Fantastic Blog for people who spin wool or want to learn and we got a mention aswell, thanksūüôā

Frayed at the Edges

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This beautiful drop spindle was made by Donna of Handy Woodcrafts and it’s all mine!

As I’ve become more interested in knitting I’ve also become intrigued by how yarn is made and (being me) I wanted to try to make some. Luckily for me I knew Drew & Donna the couple behind Handy Woodcrafts and they were expanding their business to include pieces for other makers.

When I first got the fleece I had fun with my long suffering cat!

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However with the help of a lesson in drop spinning from Ashley at Make It Glasgow I soon started to spin. The trick I believe is not to think about it too much but to try to keep an even spin going.
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The drop spindle has been used for centuries by most cultures to and there are different styles of spindle…maybe something for me to explore at a later date.

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Product Spotlight: Portable Beading Tray

Yesterday we went to the Edinburgh bead fair as an exhibitor but we were not selling beads, wire, findings or anything that most people would expect to find at a bead fair. We make items to help craftspeople display their finished goods and make things easier when making them.

Table full of displays

So Today I am going to focus on a new concept that our friends at Silver Thistle Beads talked to us about and we developed the idea and took it along with us to the bead fair to show to people who may have a use for it.

The portable beading project box!

Portable beading project box.

Ok so have any of you who do intricate beading work  ever put your project to one side only to return to it and find that your kids, or pets have knocked it flying? I bet you have and I can only imagine how you felt and what you wished you could shout out.

These project boxes were designed with this in mind the concept behind them was to incorporate a solid box that had to be able to close over the top of your project keeping loose beads and your project in one place without spilling or rattling about when closed.

I think we have nailed it with this concept. This particular box was made to hold a half beading mat top and bottom and small enough to work while sitting in your favourite chair, on holiday or even while outside enjoying the weather (not that we get a lot of that here in the UK). The beading mats can be removed for easy cleaning and there is upholstery foam under the mat which means you to close the box and your project will be kept securely in place while you carry it about with you. I use Neodymium magnets to keep the boxes closed but these can be replaced by a catch if anyone has a pacemaker or any other health conditions that magnets may cause problems with. The great thing about me making these is that I can make them to any size required up to the size of a beading mat which is approximately 14 inches by 12 inches. I would also be interested in speaking to bead & finding sellers who have own branded bead mats that may be interested in stocking these with their own mats inside.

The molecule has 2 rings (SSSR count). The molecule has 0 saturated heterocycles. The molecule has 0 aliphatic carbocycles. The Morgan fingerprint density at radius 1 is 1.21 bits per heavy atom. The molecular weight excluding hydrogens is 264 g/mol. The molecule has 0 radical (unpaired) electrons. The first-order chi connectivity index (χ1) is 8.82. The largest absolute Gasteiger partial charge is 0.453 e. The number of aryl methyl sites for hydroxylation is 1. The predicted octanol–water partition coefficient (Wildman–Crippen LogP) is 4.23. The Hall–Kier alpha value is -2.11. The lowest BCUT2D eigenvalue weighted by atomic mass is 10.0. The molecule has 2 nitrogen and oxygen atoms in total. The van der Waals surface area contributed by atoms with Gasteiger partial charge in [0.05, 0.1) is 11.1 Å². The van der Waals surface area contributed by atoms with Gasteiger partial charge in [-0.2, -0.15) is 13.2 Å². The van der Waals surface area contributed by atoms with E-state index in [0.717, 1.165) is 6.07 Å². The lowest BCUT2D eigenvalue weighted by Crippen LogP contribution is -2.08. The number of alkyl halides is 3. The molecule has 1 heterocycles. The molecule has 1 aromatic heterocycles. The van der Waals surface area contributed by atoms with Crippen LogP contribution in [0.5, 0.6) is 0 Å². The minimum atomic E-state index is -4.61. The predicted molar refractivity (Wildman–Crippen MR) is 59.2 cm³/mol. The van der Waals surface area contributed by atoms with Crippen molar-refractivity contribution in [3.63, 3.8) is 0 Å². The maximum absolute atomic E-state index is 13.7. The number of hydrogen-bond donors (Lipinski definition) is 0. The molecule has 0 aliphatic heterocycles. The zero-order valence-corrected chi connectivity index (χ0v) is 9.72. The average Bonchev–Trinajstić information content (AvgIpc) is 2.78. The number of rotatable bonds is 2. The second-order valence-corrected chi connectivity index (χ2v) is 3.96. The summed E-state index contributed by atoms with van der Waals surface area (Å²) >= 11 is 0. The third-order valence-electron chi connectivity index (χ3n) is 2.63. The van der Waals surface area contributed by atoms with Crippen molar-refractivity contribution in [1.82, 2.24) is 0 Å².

Well is this something that you have been looking for but didn’t know where to get them? can you actually see the benefits one or more of these could do for you? If so please feel free to contact¬†us about ordering one or more of these.

I will highlight more of our product over the coming days and weeks that I think will help crafters not only make their items but display them at their best.

Drew

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Work In progress.

Hi Everyone,

Recently we let our web page expire it was www.handywoodcrafts.co.uk. It was hosted by Mr Site but they still have not taken the page down although we cannot access the admin panel to delete the content. Due to the nature of what I do and trying to keep costs down during these difficult times. I have now started to use this blog as a way to contact us and keep people updated on what we will be doing. This Blog is very much work in progress and I will be looking at ways to either add a shopping cart or redirecting people to an e-commerce site where current items will be available for sale.

I will also be offering a local handyman service in West Central Scotland, so if you are in need of fence repairs, shed re-felting, raised beds, flat pack furniture construction¬†etc please feel free to get in touch with me. Why don’t you have a look through past blog posts to see just what I can do for you.